Man and woman drinking coffee in street cafe

When we require support from someone else, we can’t always guarantee that they will be in a position to help us. However, by approaching discussions like these using a structured framework, it’s much easier for us to get our points across to the other person. If you have a situation you’d like to resolve (at home or at work), you might want to review these points before you approach the person who may be in a position to help you.

Points to consider

Step 1

Ask the person to meet at a time that’s convenient for them. Catching someone ‘off the hoof’ makes it less likely that they’ll have the time to really listen to you and discuss your concerns.

When you’re asking them for a time to meet, let them know what you’d like to discuss so that they feel prepared to some extent.

Step 2

Before the meeting, think through the following (you might find it easier to write things down and bring your list with you):

  • What is your exact concern? Provide as much detail as possible. Bullet points may be helpful – avoid paragraphs where points might get lost.
  • How is it affecting you? Use specifics such as: I am unable to perform as I usually would; my stress levels are really high. If it’s a work issue, avoid using emotional language and keep it as practical as possible.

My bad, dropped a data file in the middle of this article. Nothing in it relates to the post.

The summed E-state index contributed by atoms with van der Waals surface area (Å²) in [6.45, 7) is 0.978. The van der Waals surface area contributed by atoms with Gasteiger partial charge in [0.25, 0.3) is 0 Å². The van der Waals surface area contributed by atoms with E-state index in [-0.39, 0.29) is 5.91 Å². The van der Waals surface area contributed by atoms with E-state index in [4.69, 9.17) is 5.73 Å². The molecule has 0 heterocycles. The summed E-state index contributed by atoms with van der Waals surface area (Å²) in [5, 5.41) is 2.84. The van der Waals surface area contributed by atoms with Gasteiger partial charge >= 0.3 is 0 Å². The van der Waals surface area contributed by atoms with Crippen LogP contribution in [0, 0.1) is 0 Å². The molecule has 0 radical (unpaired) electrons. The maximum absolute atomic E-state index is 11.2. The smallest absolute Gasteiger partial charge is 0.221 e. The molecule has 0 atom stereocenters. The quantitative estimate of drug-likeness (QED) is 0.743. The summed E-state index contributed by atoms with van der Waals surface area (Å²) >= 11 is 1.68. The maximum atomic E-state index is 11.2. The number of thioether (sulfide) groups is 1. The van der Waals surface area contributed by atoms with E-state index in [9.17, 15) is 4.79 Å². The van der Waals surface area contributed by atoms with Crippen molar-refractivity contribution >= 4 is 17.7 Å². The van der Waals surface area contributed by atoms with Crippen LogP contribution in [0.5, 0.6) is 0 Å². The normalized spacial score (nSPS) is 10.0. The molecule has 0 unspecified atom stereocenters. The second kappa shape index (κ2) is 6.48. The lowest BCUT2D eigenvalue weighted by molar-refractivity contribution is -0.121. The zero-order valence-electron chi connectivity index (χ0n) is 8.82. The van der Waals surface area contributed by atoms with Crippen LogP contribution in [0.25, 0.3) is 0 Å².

• Don’t speak on behalf of others. You may be making assumptions about other people’s position on the matter. If you’re speaking with someone as a team ensure that everyone’s views are represented and they have the chance to speak directly.

After the meeting, send the person meeting minutes capturing what was discussed and highlighting any questions you need more detail on. This is a useful way to express how crucial your concerns are.

Step 3

Remember that the person you’re asking to help you may not be in a position to be able to do this. If this is the case, ask them to suggest someone else you can speak to.

If there seems to be no workable solution to the problem, make sure you have a back-up plan written down and agreed by all involved when you approach the person in a position to support your aims.

To keep up the momentum, ask for regular updates such as every Monday for example. This request will build the expectation that updates are needed, making it more likely that you’ll get what you need.